The goal of the Retinal Readout Project is to understand the language the eye uses to send information about the visual world to the brain, to study how a biological neural network (the retina) processes and encodes information. This is a truly interdisciplinary collaborative effort between high energy physicists from SCIPP, and neurobiologists, experts in nanofabrication, and VLSI designers.
The retina is a thin tissue which lines the back of the eye. It is a sophisticated pixel detector that converts an input visual image into a set of highly processed electrical signals ("spikes") that travel up the optic nerve to the brain. These spike trains collectively encode and communicate the critical features of the image in a timely manner to the visual cortex.
To study this neural code, we are developing an imaging system for large-scale neural activity. This "Retinal Readout System" will allow the simultaneous recording of signals from hundreds of retinal output neurons (the ganglion cells) as a dynamic visual image is focussed on the input neurons (the photoreceptors). The implementation of this system is based on the silicon microstrip detector technology and expertise we have pioneered and developed in SCIPP to study short-lived particles and CP violation, and to search for the Higgs Boson, in high energy physics experiments.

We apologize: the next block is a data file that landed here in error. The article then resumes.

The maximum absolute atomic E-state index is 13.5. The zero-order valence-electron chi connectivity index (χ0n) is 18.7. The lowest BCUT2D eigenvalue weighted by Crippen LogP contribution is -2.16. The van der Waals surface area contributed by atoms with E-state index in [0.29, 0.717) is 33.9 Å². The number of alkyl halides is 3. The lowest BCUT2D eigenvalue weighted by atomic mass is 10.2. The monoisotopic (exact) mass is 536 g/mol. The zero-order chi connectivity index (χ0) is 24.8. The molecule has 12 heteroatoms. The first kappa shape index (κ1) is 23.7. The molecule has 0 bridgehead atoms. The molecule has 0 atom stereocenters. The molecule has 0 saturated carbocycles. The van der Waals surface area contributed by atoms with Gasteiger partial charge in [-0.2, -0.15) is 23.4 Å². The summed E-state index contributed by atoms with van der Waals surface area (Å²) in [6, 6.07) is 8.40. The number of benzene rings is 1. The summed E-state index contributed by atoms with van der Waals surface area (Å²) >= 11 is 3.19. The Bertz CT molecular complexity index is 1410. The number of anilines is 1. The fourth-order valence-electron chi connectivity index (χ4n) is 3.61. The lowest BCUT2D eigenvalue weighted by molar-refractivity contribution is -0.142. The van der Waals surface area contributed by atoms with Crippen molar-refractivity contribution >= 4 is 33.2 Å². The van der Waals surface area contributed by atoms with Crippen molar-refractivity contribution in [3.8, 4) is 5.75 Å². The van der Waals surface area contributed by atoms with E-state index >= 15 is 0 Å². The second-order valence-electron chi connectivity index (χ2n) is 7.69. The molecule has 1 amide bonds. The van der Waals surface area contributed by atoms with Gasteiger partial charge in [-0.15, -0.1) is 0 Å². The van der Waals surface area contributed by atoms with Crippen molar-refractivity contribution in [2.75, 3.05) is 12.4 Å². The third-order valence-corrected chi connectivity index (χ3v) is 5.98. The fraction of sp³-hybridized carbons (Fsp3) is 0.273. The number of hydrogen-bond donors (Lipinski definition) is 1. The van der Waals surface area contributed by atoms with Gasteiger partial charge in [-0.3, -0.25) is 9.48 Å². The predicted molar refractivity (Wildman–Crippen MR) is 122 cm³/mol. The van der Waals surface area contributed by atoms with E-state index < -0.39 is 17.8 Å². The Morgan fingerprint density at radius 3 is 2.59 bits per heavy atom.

In the neurobiology experiment, live retinal tissue is placed in a chamber on top of an array of microscopic electrodes fabricated on a glass substrate. The chamber is filled with physiological saline solution; retinal tissue superfused in this manner can be kept alive for several hours. A dynamic image on a computer display is focussed on the photoreceptors. In response to this image, the ganglion cells generate spikes which are picked up as extracellular signals by the electrodes. These signals are amplified, filtered, digitized and recorded. The spike trains from the hundreds of neurons detected can then be correlated in space and time among themselves and with the visual image to study the neural code at the retina/brain interface.
This material is based upon work supported by the National Science Foundation (NSF) under Grant No. 9988753. Any opinions, findings, and conclusions or recomendations expressed in this material are those of the author and do not necessarily reflect the views of the NSF.
SCIPP contact: Alan Litke